By Ansgar Schlautmann, Global Head of the “Innovative Business Designs” competence Center at Arthur D. Little

Smart city initiatives are constantly evolving around the globe.

At present, more than 100 cities are implementing some kind of smart solution within their ecosystem.

By 2020, we predict that the global market will grow to a whopping size of more than $2 trillion (€1.8 trillion).

Establishing a smart-city concept usually starts with a significant marketing campaign, followed by selective “pilots” that cover only one or two vertical segments with very limited scope, which over time will be extended (although this is often not the case).

This evolutionary approach tends to lead towards a non-integrated, vertically driven service concept that lacks cross-vertical use cases, such as multi-modal mobility, and the ability to understand and gather customer requirements from an end-to-end perspective, hence reducing the effectiveness of the overall smart-city concept. 

Telecommunication players around the world are engaging in the smart-city context – but, as of today, mostly as “connectivity suppliers” rather than significant drivers of overarching smart-city initiatives.

In order to tap into the smart-city opportunity, operators need to consider the following strategic questions:

A vertical or horizontal service offering?

Selective vertical activities often seem to be attractive opportunities for operators, as the complexity is relatively low and short implementation time results in fast, though limited, revenue potential.

As an entry point, we recommend focusing on single verticals within the smart-city context, but keeping the horizontal service enablement in scope, in order to allow use of the capabilities also across other verticals.

For example, the enablement of smart-metering solutions (energy/utility driven) will allow direct adoption of the capabilities for the smart building vertical service space with different players, such as security, police or housing cooperations.

This logic already implies that there is huge potential for horizontal service aggregation and enablement.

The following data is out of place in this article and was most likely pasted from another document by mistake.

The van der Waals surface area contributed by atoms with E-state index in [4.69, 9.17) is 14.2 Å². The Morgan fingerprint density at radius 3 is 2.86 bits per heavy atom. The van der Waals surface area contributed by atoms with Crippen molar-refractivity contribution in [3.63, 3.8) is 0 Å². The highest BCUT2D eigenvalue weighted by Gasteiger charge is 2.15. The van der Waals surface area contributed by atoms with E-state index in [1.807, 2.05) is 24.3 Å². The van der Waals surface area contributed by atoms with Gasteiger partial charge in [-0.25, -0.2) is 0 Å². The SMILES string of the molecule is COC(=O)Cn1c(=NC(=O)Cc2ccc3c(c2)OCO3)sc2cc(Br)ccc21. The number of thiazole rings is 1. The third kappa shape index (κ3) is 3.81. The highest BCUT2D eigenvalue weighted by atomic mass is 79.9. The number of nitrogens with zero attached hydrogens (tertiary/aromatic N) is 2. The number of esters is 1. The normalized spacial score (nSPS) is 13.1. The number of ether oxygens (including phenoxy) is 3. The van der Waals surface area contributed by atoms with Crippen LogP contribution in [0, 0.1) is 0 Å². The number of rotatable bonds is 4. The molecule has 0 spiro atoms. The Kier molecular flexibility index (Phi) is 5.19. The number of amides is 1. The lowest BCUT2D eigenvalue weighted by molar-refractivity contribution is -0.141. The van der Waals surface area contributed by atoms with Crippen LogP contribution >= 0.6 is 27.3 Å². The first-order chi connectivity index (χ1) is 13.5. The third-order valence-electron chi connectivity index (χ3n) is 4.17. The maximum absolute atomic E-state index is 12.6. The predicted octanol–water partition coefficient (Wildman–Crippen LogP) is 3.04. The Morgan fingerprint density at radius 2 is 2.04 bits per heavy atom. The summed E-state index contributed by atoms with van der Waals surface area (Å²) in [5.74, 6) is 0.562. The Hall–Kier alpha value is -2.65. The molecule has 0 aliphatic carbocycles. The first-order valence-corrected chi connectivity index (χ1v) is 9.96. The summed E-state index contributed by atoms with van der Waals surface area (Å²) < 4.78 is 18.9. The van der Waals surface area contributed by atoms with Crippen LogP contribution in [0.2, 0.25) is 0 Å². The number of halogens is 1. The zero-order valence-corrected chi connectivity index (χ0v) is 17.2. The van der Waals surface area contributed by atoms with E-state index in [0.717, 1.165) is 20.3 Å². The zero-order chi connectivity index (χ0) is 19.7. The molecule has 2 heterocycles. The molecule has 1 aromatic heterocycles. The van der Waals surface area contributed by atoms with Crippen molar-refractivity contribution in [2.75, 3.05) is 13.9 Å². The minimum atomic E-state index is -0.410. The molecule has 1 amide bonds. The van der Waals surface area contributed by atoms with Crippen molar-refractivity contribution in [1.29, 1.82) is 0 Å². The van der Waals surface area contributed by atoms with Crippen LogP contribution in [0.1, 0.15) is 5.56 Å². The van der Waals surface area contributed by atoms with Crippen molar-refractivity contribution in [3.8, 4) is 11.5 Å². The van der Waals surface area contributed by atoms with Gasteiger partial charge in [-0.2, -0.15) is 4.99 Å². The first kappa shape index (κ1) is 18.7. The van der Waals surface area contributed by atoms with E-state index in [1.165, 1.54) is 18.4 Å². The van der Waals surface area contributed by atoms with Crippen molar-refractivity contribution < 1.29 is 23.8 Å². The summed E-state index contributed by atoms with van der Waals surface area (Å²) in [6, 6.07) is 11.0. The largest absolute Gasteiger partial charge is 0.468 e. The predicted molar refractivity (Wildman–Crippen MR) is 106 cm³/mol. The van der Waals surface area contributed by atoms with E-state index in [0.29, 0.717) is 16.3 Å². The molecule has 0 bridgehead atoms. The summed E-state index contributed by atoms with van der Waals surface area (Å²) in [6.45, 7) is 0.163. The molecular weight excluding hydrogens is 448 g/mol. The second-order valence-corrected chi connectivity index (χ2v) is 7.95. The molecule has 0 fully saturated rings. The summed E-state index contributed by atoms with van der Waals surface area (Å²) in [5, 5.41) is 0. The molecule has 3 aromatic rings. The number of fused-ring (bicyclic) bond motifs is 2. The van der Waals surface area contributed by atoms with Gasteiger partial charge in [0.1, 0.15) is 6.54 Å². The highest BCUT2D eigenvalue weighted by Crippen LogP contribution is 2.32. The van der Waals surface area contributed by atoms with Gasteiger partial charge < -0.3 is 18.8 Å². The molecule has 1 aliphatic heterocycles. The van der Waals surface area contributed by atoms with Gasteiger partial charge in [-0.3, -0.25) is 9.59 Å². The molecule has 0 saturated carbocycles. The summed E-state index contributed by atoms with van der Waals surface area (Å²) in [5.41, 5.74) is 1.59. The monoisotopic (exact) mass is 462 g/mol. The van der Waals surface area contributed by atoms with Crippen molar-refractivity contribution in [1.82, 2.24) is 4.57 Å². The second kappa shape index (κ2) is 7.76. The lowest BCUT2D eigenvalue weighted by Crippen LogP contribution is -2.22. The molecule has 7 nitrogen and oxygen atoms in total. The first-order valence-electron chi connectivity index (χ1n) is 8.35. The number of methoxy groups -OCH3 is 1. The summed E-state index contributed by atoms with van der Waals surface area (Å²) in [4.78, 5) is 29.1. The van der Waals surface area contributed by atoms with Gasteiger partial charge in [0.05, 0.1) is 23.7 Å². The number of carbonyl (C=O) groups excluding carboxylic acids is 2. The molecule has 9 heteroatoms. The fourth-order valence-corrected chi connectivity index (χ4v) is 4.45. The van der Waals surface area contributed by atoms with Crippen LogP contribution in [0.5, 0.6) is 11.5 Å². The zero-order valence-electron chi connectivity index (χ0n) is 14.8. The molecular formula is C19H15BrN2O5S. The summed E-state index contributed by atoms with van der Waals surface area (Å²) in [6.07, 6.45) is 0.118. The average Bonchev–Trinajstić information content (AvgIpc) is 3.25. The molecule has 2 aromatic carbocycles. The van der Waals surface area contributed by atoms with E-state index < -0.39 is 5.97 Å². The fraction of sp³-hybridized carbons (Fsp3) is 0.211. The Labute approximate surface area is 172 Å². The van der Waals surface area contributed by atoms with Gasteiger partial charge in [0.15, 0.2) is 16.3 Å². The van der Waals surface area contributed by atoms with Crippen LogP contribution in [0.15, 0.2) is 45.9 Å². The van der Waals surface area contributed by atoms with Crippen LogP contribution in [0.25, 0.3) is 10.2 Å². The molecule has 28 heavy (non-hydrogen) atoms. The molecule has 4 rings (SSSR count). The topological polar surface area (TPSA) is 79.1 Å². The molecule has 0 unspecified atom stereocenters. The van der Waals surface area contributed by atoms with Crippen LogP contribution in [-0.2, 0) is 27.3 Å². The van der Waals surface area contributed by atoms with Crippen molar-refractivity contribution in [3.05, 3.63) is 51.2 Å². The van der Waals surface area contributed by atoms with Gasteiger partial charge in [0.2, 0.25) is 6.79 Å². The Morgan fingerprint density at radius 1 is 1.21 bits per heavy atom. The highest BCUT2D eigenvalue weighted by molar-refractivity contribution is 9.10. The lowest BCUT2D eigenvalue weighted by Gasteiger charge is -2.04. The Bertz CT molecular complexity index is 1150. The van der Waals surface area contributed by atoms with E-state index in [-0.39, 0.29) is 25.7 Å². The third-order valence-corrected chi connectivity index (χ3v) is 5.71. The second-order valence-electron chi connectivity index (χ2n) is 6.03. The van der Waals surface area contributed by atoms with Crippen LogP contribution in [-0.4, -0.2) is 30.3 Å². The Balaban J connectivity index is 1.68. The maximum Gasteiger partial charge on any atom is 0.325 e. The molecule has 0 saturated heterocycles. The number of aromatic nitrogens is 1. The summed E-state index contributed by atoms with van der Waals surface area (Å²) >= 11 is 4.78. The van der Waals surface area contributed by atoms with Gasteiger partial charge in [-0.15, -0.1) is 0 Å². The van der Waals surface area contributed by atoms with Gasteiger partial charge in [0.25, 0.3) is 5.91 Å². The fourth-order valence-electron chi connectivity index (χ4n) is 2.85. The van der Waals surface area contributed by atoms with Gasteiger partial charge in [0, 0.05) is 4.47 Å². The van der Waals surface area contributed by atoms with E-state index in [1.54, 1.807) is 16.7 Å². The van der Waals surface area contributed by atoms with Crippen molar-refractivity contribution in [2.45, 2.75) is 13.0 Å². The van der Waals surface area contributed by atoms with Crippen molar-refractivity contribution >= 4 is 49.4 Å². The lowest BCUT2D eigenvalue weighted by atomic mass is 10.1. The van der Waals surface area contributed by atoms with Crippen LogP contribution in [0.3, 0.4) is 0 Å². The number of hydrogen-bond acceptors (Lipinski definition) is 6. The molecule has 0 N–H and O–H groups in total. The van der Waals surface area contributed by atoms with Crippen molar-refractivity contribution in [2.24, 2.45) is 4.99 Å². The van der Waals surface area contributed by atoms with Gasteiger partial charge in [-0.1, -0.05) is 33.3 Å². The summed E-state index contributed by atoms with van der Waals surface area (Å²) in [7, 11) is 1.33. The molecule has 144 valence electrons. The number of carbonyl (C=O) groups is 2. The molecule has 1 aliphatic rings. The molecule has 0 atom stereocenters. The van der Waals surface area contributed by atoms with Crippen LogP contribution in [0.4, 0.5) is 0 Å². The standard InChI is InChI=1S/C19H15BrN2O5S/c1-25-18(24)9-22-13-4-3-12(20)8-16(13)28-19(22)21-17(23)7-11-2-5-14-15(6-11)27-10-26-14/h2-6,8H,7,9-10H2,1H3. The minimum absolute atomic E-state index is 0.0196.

Which business model?

Operators generally start as connectivity providers, for example by providing wireless broadband access – mostly for free – within selective places within the city.

Given that this business model is not only jeopardizing mobile broadband revenues, operators need to consider how to move up the value chain towards more solution-oriented services in which clear differentiation and revenue potential exists.

We suggest they position themselves in the platform/aggregator role, moving from a passive platform operator towards an active managed services provider.

This will result in the provisioning of their own, horizontal, services towards the various vertical segments of a smart city.

How to partner?

Operators traditionally are very good in connectivity and service provisioning, but lack capabilities, particularly within the platform space and system integration.

To credibly position themselves in the managed service space and as aggregators, telcos should therefore carefully select key solution partners.

The ability to effectively manage various partners, especially in the application space, will become even more imminent when third-party enablement becomes part of the overall smart-city concept.

This will result in a developer community that requires clear standards, commercial models and lifecycle management capabilities.

The organisational set-up of such a smart-city service provider significantly differs from the classic telco organisation.

It might therefore require structural separation of the smart-city enabler or even a joint venture with the most relevant partners within this context.

Ultimately, the ability to replicate smart-city solutions across a wider region leads to higher returns and scale effects.

To conclude, operators can significantly benefit from the increasing “smartization” of cities across the globe.

In order to fully exploit the benefits of smart cities, governments and councils will need to look increasingly for smart enablers that bring the various use cases together and aggregate information to allow powerful, cross-vertical use cases.

Operators should consider stepping into this horizontal service space by offering not only connectivity, but also powerful platforms and horizontal capabilities.

In order to accomplish this quickly, they need to team up with partners, such as system integrators and IT players, and form conglomerates and joint ventures that also have the ability to adopt these services across multiple cities and regions.


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